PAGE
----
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Testing with Postman

The following guide will go over the process of testing backend APIs with Postman. These APIs are automatically exposed via our backend SDK (/auth/* path).

  • Make sure that the ThirdParty Recipe is correctly setup in your backend
  • For the examples given below we will be running our backend on domain localhost and port 3001
  • The Open API spec for the APIs being tested can be found here.
  • Postman does cookie management on its own. So you don't need to manually set cookies on each request.

1. Signup#

The /auth/signinup API requires the redirectURI, thirdPartyId and code attributes to be set as a JSON object in the request body.

  • redirectURI: It is the link the user is redirected to after authentication. For example, for sign in with Google, the value of this will be {websiteDomain}/auth/callback/google.

  • thirdPartyId: The id used to identify the provider. For example if Google is enabled as a ThirdParty provider its thirdPartyId is google

  • code: The auth code that is sent by the third party provider when the redirectURI is called (post auth from their UI).

  • On a successful response, a new user session will be created with session tokens being set in the response and the response body will contain the user object, the createdNewUser and status values as JSON data.

  • The following session tokens are set:

    • sAccessToken
    • sRefreshToken
  • More information about these cookies can be found here

2. Session Verification#

  • We can also test APIs which require the user to be logged in.

  • For example, we have an API used to query user data with the verifySession middleware as shown below

import express from "express";
import { verifySession } from "supertokens-node/recipe/session/framework/express";

let app = express();

// The following code snippet is an example API. You do not need to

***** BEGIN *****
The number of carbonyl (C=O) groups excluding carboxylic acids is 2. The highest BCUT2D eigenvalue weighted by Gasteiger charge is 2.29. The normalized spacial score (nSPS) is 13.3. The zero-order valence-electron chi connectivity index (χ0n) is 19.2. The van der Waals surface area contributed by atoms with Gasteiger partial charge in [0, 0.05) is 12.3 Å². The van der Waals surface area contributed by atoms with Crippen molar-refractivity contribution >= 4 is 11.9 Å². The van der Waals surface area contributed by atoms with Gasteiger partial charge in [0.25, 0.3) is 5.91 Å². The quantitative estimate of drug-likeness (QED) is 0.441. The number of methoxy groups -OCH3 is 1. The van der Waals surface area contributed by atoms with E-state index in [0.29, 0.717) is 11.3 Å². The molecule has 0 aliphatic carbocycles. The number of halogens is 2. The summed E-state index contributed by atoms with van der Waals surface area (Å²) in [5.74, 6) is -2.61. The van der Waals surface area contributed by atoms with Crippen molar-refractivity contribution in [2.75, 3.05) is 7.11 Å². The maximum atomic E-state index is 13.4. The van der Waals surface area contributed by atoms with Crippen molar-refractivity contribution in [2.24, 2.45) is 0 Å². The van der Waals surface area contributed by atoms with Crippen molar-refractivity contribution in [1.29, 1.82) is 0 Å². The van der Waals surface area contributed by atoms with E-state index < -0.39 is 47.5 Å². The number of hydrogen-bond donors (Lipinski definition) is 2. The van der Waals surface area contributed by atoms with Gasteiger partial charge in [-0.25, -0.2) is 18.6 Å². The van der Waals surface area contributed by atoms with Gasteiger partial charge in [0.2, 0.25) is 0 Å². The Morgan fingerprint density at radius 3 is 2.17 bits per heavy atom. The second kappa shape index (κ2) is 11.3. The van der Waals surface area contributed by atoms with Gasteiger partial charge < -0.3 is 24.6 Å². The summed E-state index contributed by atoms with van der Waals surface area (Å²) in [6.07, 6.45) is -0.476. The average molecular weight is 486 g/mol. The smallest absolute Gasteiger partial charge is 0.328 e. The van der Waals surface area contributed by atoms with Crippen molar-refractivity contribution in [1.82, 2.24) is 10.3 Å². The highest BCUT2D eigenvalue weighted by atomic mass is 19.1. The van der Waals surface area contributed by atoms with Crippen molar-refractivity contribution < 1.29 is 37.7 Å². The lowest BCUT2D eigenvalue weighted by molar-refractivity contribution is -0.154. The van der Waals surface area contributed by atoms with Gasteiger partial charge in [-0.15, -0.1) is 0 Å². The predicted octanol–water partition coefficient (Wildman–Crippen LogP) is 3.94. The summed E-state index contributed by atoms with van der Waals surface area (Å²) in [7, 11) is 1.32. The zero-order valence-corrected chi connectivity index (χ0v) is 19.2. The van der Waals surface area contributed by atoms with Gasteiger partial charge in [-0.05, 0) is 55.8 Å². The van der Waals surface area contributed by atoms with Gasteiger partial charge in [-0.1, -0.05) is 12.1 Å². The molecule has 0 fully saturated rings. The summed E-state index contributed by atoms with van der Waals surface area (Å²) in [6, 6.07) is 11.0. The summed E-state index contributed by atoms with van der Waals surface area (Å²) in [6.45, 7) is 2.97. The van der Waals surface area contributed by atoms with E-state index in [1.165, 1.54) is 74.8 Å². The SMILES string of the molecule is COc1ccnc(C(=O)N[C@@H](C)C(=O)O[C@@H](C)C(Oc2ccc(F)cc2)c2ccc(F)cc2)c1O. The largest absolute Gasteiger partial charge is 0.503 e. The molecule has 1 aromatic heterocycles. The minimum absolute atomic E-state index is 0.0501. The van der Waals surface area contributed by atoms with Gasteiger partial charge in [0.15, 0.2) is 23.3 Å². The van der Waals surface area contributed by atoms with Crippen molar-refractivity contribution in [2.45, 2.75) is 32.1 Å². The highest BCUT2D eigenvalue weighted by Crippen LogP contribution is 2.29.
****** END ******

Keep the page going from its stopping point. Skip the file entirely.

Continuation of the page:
// implement it in your app"/change-user-data", verifySession(), async (req, res) => {
let userId = req.session.getUserId();
// mutate some user data
  • In Postman, set the request type to POST.
  • Set the URL to http://localhost:3001/change-user-data
  • If you have the antiCsrf attribute set to VIA_TOKEN in your backend SuperTokens config then, in the Postman Header tab, set a key as anti-csrf and value as the anti-csrf token retrieved from the login response.
  • On a successful response, the response body will contain user data.

By default, for GET APIs, you don't need to provide the anti-csrf request header as anti-CSRF checks are only done in non-GET APIs

Request to change user data in postman

In case you query the /change-user-data API with an expired access token, you will get a 401 response with the message try refresh token.

Failed query due to expired access token in postman

To generate new session tokens you can use the /auth/session/refresh API as shown in the next section.

3. Refreshing Session Tokens#

In case your access token expires you can call the /auth/session/refresh api to generate a new access token and refresh token.

  • In Postman, set the request type to POST.
  • Set the URL to http://localhost:3001/auth/session/refresh
  • On a successful response, new session tokens will be set
Successful session refresh in postman

You can see the new session tokens by switching to the cookies tab

Viewing session tokens in cookies tab in postman

4. Logout#

The /auth/signout API will be used to invalidate the user sessions. This will clear the session cookies set in postman.

  • In Postman, set the request type to POST.
  • Set the URL to http://localhost:3001/auth/signout
  • On a successful response, the session tokens will be cleared from Postman, and from the database
Successful signout request in postman
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